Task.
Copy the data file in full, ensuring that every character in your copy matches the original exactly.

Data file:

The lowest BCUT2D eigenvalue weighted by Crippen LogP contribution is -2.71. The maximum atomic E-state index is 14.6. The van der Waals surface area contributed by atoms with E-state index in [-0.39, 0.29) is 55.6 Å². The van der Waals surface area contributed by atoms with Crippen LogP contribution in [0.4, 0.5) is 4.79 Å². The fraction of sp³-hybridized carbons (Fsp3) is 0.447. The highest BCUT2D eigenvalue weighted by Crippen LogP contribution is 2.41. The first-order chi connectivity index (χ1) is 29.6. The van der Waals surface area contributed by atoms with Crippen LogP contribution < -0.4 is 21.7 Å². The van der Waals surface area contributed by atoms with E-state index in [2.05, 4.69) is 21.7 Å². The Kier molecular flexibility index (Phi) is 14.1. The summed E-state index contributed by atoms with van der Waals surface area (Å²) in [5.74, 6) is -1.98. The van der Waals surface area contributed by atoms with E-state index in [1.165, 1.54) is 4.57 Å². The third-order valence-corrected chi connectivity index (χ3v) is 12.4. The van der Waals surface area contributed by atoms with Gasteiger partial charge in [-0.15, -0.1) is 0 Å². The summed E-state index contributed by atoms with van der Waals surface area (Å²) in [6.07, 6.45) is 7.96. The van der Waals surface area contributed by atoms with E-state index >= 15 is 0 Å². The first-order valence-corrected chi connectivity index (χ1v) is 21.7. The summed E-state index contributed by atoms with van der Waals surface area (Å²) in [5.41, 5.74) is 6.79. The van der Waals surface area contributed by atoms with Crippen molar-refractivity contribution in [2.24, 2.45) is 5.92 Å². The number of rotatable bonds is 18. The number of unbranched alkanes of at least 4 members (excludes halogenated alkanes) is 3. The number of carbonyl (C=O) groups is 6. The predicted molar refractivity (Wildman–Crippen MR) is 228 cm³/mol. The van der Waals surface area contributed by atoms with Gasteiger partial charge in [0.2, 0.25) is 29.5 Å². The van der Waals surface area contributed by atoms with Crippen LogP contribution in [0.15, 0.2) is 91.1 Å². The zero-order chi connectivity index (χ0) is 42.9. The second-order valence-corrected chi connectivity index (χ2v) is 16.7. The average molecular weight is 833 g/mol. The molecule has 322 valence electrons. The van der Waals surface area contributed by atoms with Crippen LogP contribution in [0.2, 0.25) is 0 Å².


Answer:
The lowest BCUT2D eigenvalue weighted by Crippen LogP contribution is -2.71. The maximum atomic E-state index is 14.6. The van der Waals surface area contributed by atoms with E-state index in [-0.39, 0.29) is 55.6 Å². The van der Waals surface area contributed by atoms with Crippen LogP contribution in [0.4, 0.5) is 4.79 Å². The fraction of sp³-hybridized carbons (Fsp3) is 0.447. The highest BCUT2D eigenvalue weighted by Crippen LogP contribution is 2.41. The first-order chi connectivity index (χ1) is 29.6. The van der Waals surface area contributed by atoms with Crippen LogP contribution < -0.4 is 21.7 Å². The van der Waals surface area contributed by atoms with E-state index in [2.05, 4.69) is 21.7 Å². The Kier molecular flexibility index (Phi) is 14.1. The summed E-state index contributed by atoms with van der Waals surface area (Å²) in [5.74, 6) is -1.98. The van der Waals surface area contributed by atoms with E-state index in [1.165, 1.54) is 4.57 Å². The third-order valence-corrected chi connectivity index (χ3v) is 12.4. The van der Waals surface area contributed by atoms with Gasteiger partial charge in [-0.15, -0.1) is 0 Å². The summed E-state index contributed by atoms with van der Waals surface area (Å²) in [6.07, 6.45) is 7.96. The van der Waals surface area contributed by atoms with E-state index >= 15 is 0 Å². The first-order valence-corrected chi connectivity index (χ1v) is 21.7. The summed E-state index contributed by atoms with van der Waals surface area (Å²) in [5.41, 5.74) is 6.79. The van der Waals surface area contributed by atoms with Crippen molar-refractivity contribution in [2.24, 2.45) is 5.92 Å². The number of rotatable bonds is 18. The number of unbranched alkanes of at least 4 members (excludes halogenated alkanes) is 3. The number of carbonyl (C=O) groups is 6. The predicted molar refractivity (Wildman–Crippen MR) is 228 cm³/mol. The van der Waals surface area contributed by atoms with Gasteiger partial charge in [0.2, 0.25) is 29.5 Å². The van der Waals surface area contributed by atoms with Crippen LogP contribution in [0.15, 0.2) is 91.1 Å². The zero-order chi connectivity index (χ0) is 42.9. The second-order valence-corrected chi connectivity index (χ2v) is 16.7. The average molecular weight is 833 g/mol. The molecule has 322 valence electrons. The van der Waals surface area contributed by atoms with Crippen LogP contribution in [0.2, 0.25) is 0 Å².